The compositions of this invention require an effective amount of polymerization inhibitor to permit packaging the total composition in one package for storing and shipping. The present composition usually does not require polymerization inhibitor in amounts greater than present with ingredients (A), (B), and (C) when purchased from a manufacturer. If these amounts are insufficient, one can add additional polymerization inhibitor. The most common polymerization inhibitors are 4-methoxy-phenol, hydroquinone, and phenothiazine. Amounts of the inhibitor would be expected to range from about 1 ppm to about 500 ppm and can be a single inhibitor or a combination of two or more inhibitors.

The compositions of this invention have a long pot life, a long shelf life, low temperature flexibility which is sufficient to provide stress relieving properties when coated on optical fiber, the observance of microbending is low, low modulus at room temperature and below room temperature, pass thermal shock test, cure fast, are easy to use in production, are essentially solvent free, are a one package (one part or one component) system and these properties are achieved without substantially changing the other physical characteristics needed for an optical fiber buffer coating.

The compositions of this invention can be prepared by mixing the ingredients. The method of mixing is not particularly critical except that the ingredients should be mixed to homogeneity. Because some of the ingredients may be more viscous than others, the mixing procedure maybe more difficult and slight heating may help readily disperse the ingredients. It may also be an advantage if the polymerization inhibitors are present during the early stages of the mixing procedure. After the composition is prepared, it is stored in containers which protect it from ultraviolet radiation until cure is desired.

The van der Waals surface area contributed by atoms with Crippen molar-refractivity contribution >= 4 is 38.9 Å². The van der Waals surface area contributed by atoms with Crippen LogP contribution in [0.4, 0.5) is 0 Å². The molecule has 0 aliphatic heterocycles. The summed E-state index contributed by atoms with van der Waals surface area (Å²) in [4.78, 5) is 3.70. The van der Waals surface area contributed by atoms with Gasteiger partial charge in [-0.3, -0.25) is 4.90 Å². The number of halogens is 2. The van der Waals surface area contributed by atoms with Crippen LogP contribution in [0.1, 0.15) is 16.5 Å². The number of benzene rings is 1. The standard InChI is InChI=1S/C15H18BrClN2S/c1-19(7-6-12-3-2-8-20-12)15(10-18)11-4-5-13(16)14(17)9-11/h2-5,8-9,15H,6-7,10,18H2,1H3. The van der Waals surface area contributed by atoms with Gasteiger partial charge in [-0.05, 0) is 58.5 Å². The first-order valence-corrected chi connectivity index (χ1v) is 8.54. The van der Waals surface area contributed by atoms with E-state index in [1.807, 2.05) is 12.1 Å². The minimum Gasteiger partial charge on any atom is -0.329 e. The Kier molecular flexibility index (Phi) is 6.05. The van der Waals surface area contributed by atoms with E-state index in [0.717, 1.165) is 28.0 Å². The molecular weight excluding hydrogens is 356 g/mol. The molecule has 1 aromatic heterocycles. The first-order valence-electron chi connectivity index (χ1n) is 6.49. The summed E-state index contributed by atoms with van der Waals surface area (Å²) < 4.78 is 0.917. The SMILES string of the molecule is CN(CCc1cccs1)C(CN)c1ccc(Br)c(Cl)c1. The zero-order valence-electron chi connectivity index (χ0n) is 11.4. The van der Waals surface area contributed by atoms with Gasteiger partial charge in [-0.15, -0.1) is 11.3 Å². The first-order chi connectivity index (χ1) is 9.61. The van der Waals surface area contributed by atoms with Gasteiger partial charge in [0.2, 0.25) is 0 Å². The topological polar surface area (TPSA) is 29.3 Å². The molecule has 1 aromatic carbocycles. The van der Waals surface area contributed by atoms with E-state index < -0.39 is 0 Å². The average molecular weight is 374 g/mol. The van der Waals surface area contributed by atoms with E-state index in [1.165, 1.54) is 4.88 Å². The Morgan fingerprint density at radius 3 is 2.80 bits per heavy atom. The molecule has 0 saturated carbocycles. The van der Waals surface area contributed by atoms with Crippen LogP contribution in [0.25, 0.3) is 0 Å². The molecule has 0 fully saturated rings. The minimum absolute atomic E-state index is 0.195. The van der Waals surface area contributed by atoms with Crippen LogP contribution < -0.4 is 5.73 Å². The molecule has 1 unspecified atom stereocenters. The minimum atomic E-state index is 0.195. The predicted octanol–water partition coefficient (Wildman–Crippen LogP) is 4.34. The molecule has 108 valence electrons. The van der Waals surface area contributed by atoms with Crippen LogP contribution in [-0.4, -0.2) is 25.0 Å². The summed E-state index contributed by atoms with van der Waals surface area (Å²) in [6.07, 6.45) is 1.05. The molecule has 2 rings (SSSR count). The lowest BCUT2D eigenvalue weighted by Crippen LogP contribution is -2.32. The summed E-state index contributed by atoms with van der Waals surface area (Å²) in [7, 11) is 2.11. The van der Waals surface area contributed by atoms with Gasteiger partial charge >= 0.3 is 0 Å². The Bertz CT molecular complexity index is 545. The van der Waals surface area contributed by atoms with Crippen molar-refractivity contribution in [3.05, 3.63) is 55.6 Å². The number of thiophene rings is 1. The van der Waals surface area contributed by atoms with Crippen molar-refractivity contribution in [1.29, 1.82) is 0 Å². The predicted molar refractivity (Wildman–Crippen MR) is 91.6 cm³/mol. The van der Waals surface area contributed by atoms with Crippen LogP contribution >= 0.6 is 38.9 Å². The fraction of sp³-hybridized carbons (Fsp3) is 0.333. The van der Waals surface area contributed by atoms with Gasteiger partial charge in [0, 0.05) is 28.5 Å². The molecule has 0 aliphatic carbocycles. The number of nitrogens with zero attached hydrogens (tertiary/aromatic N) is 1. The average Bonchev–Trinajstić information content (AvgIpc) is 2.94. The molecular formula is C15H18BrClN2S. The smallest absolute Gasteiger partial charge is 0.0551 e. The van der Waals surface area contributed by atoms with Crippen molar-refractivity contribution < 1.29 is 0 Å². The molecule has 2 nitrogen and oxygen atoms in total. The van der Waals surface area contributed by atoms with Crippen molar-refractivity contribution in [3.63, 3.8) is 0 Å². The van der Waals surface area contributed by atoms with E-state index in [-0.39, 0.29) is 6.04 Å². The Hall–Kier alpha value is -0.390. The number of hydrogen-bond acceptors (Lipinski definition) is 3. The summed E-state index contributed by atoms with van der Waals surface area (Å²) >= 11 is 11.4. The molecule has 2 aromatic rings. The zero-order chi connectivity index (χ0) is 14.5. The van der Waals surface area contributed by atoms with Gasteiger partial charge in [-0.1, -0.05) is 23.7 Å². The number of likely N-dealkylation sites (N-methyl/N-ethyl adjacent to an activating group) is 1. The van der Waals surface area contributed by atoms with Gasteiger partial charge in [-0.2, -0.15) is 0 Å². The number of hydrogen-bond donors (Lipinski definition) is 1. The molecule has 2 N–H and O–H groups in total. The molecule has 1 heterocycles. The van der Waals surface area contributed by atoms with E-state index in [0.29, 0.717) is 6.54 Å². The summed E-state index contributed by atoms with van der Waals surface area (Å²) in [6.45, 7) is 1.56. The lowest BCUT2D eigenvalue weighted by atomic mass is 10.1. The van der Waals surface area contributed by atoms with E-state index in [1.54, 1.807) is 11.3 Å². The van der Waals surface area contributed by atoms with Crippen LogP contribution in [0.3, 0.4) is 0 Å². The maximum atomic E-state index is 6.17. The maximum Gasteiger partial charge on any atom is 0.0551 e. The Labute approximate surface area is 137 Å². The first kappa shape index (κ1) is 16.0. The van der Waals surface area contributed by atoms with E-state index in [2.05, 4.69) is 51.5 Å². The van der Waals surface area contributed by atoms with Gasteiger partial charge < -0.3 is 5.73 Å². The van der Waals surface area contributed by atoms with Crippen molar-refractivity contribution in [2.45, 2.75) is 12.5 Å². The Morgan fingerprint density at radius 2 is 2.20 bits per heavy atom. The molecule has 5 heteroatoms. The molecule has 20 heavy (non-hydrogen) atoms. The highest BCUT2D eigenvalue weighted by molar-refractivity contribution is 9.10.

The compositions of this invention can be cured by exposure to ultraviolet radiation. The compositions have the ability to withstand thermal shock from -65 degrees C. to 150 degrees C. The compositions of this invention exhibit a low weight loss upon cure and a low weight loss upon heating the cured product. The compositions also exhibit humidity resistance, resistance to water absorption, and low hydrogen generation upon heating.

The compositions of the present invention are useful as a buffer coating for optical fibers. These compositions can be applied at the time of drawing optical fibers. They are immediately coated on the fiber so that the surface of the fiber does not come into contact with damaging substances such as moisture from the air, mechanical abrasion of the fibers touching other bodies including each other. Because it is difficult to keep the fiber isolated under conditions which avoid all such damaging environmental materials, they are coated immediately upon formation. Such techniques are known in the art. The compositions of the present invention are required to be physically tough enough to withstand the coating process and the additional coating processes where a secondary coating is applied to provide additional protection against mechanical and chemical damaging conditions. Besides protecting the fiber, the buffer coating must also meet other requirements among which are avoid microbending, be flexible at low temperature which is exhibited by a low Tg and a low modulus at these low temperatures, such as below 0° C., protect the fiber surface from water absorption, has low generation of hydrogen which also causes transmission losses, and cures rapidly when exposed to UV radiation.